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Women Who Walk Away
Uncertainty Searching for Certainty

Twilight of the Idols

It has been an iconoclastic summer in the U.S. and across the world, particularly societies such as Britain that once commanded racist empires and still benefit from that fact. Statues honoring historical figures – Confederate generals, U.S. presidents, Christopher Columbus, to name but a few – have been brought down both by groups of protesters and voluntarily by local governments. Sports team names have come up for reconsideration. This iconoclasm has extended to the Church, particularly as figures such as St. Junipero Serra, whose accomplishments spanned church and state, have come under rightful criticism for promoting racist ideas and practices. How are we to interpret these events? Are they a victory for social justice or “cancel culture” run amok?

Such conversations often benefit from proper distinctions. My teacher, the philosopher Jean-Luc Marion, has drawn a very useful distinction between what he calls the idol and the icon. The idol, for Marion, is something that is venerated out of proportion with what it is, and thus violates the Biblical commandment against worship of graven images over and against God. The icon, meanwhile, leads us through itself to a true worship of God – it communicates something that it is not. Thus, an image or statue in a church is not idolatrous for Catholicism because it sacramentally helps bring us to the divine through matter.

How does this distinction help us through our present predicament?  Clearly, some figures venerated by statuary have no business being honored as they portray symbols of hate – these are inevitably idolatrous rather than iconographic. Confederate generals, regardless of whatever personal qualities they may have possessed, took up arms against the United States in a war waged with the continuance of slavery as its goal. Their names and images should not be honored anywhere in our nation. Other figures from United States history, such as the “Founding Fathers,” are in a more ambiguous position. Many were slaveholders, though the ideals they expressed in founding the United States – while expressing personal hypocrisy – ultimately led to the undoing of slavery as an institution. In other cases, such as the statue of Theodore Roosevelt that has been removed from the American Museum of Natural History in New York, the blatant racism of the particular image overshadows the question of whether the historical figure ought to be honored.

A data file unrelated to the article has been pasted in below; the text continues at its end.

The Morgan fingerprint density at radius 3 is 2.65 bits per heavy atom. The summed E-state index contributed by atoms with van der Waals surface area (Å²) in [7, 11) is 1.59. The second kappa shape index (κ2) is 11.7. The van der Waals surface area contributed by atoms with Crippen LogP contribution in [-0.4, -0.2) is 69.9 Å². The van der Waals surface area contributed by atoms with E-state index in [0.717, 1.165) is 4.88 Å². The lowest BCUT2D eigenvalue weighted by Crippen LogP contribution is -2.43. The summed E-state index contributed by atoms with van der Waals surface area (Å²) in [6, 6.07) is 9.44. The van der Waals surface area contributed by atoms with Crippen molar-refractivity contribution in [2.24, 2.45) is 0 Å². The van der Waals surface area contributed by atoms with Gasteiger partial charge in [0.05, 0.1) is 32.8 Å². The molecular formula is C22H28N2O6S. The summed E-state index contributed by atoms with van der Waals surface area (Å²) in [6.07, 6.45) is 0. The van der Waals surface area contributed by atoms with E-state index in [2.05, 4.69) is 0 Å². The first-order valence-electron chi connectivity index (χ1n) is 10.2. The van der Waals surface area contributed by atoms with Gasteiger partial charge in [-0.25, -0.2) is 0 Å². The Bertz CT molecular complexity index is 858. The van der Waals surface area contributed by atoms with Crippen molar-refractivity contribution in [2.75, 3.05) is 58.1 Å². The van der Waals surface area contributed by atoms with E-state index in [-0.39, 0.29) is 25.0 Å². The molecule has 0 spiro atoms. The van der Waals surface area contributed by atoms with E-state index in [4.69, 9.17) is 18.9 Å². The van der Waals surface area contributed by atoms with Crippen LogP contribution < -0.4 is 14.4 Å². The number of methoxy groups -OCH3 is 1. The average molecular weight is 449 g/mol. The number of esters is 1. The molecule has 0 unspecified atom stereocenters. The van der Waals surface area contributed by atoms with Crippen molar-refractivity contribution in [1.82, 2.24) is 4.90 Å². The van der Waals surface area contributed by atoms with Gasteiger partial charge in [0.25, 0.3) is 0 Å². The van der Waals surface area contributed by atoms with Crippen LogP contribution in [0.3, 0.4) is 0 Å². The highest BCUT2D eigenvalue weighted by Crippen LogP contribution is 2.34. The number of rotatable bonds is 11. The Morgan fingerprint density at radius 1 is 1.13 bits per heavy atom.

This brings us, then, to the intersection of this discourse around statues and images and Catholicism. While the United States was founded as a Protestant nation and Catholics (particularly recent immigrants) remain “other” to aspects of our national identity (though certainly not to power and its abuses), a number of Catholics have been publicly honored with such statues. Most notably, images of Christopher Columbus (not a saint but a symbol for many Italian-American Catholics), St. Junipero Serra, and St. Louis IX of France (namesake of the city) have become increasingly controversial. This criticism and at times destruction (such as the statue of Columbus that was thrown into Baltimore’s harbor) have been met by some Catholics with defensive cries that such attacks are anti-Catholic. In St. Louis particularly, some Catholics put on pious displays positioning the French king as a great patron of Western civilization and downplaying any controversies around his actions toward French Jews.

What, we must ask, are we venerating when we honor historical figures such as this? In the case of saints such as Serra and Louis IX, we must consider in particular how our honoring of them as saints might differ from honoring them in the public square as part of a kind of “civil religion” in a pluralist democracy. Saints were not perfect people; indeed, we ought to hope they were not if our own aspirations to sainthood have any hopes of being realized. Their veneration even within the Church changes over time; saints are routinely moved on and off the calendar precisely because the relevance of their veneration to the faithful has changed. Before we become defensive about their images, then, much less those of figures such as Columbus, we ought to ask why we are doing so and in support of what goal.

Catholics, then, need not be afraid of this twilight of the idols. While there are surely historical precedents of protest movements becoming excessive, we are not at that place right now; our nation is still too far from collectively admitting that black lives matter to argue that protesters have achieved their goals. We ought to rather ask ourselves if, when we defend images of saints who were complicit or worse with evils done to people of color and other oppressed groups, we are defending their sanctity or precisely their actions that are least demonstrative of it. God is on the side of the poor and the oppressed, and we show God no favor by excusing oppression for our own comfort and that of our supposed civilizational heritage. “God is not in strength but in truth,” says the monk Zosima in The Brothers Karamazov, and that ought to be our motto as Catholics and as Americans during this reckoning.

Daniel A. Rober is a systematic theologian and Catholic studies professor at Sacred Heart University.


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